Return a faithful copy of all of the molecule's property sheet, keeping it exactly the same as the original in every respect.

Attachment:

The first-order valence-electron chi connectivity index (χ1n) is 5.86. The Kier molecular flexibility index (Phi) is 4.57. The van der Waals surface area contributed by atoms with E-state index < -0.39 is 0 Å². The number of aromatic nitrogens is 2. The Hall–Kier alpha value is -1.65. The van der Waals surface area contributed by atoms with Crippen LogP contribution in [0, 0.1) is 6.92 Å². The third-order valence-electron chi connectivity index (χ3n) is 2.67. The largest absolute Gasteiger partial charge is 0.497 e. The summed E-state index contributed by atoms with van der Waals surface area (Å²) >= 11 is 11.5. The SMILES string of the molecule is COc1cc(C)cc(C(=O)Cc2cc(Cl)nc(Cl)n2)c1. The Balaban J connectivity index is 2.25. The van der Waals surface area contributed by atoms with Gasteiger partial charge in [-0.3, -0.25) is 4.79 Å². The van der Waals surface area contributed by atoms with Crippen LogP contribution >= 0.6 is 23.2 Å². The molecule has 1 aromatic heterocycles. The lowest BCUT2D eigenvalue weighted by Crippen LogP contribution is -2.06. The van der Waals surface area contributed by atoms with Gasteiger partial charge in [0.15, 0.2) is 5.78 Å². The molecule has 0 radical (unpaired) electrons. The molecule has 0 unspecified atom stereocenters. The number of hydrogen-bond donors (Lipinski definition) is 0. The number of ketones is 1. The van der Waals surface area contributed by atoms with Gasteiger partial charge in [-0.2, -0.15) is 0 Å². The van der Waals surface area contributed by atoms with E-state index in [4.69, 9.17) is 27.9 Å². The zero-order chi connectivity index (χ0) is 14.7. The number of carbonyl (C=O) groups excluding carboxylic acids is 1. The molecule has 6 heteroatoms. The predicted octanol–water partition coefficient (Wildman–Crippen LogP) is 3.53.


The first-order valence-electron chi connectivity index (χ1n) is 5.86. The Kier molecular flexibility index (Phi) is 4.57. The van der Waals surface area contributed by atoms with E-state index < -0.39 is 0 Å². The number of aromatic nitrogens is 2. The Hall–Kier alpha value is -1.65. The van der Waals surface area contributed by atoms with Crippen LogP contribution in [0, 0.1) is 6.92 Å². The third-order valence-electron chi connectivity index (χ3n) is 2.67. The largest absolute Gasteiger partial charge is 0.497 e. The summed E-state index contributed by atoms with van der Waals surface area (Å²) >= 11 is 11.5. The SMILES string of the molecule is COc1cc(C)cc(C(=O)Cc2cc(Cl)nc(Cl)n2)c1. The Balaban J connectivity index is 2.25. The van der Waals surface area contributed by atoms with Gasteiger partial charge in [-0.3, -0.25) is 4.79 Å². The van der Waals surface area contributed by atoms with Crippen LogP contribution >= 0.6 is 23.2 Å². The molecule has 1 aromatic heterocycles. The lowest BCUT2D eigenvalue weighted by Crippen LogP contribution is -2.06. The van der Waals surface area contributed by atoms with Gasteiger partial charge in [0.15, 0.2) is 5.78 Å². The molecule has 0 radical (unpaired) electrons. The molecule has 0 unspecified atom stereocenters. The number of hydrogen-bond donors (Lipinski definition) is 0. The number of ketones is 1. The van der Waals surface area contributed by atoms with Gasteiger partial charge in [-0.2, -0.15) is 0 Å². The van der Waals surface area contributed by atoms with E-state index in [4.69, 9.17) is 27.9 Å². The zero-order chi connectivity index (χ0) is 14.7. The number of carbonyl (C=O) groups excluding carboxylic acids is 1. The molecule has 6 heteroatoms. The predicted octanol–water partition coefficient (Wildman–Crippen LogP) is 3.53.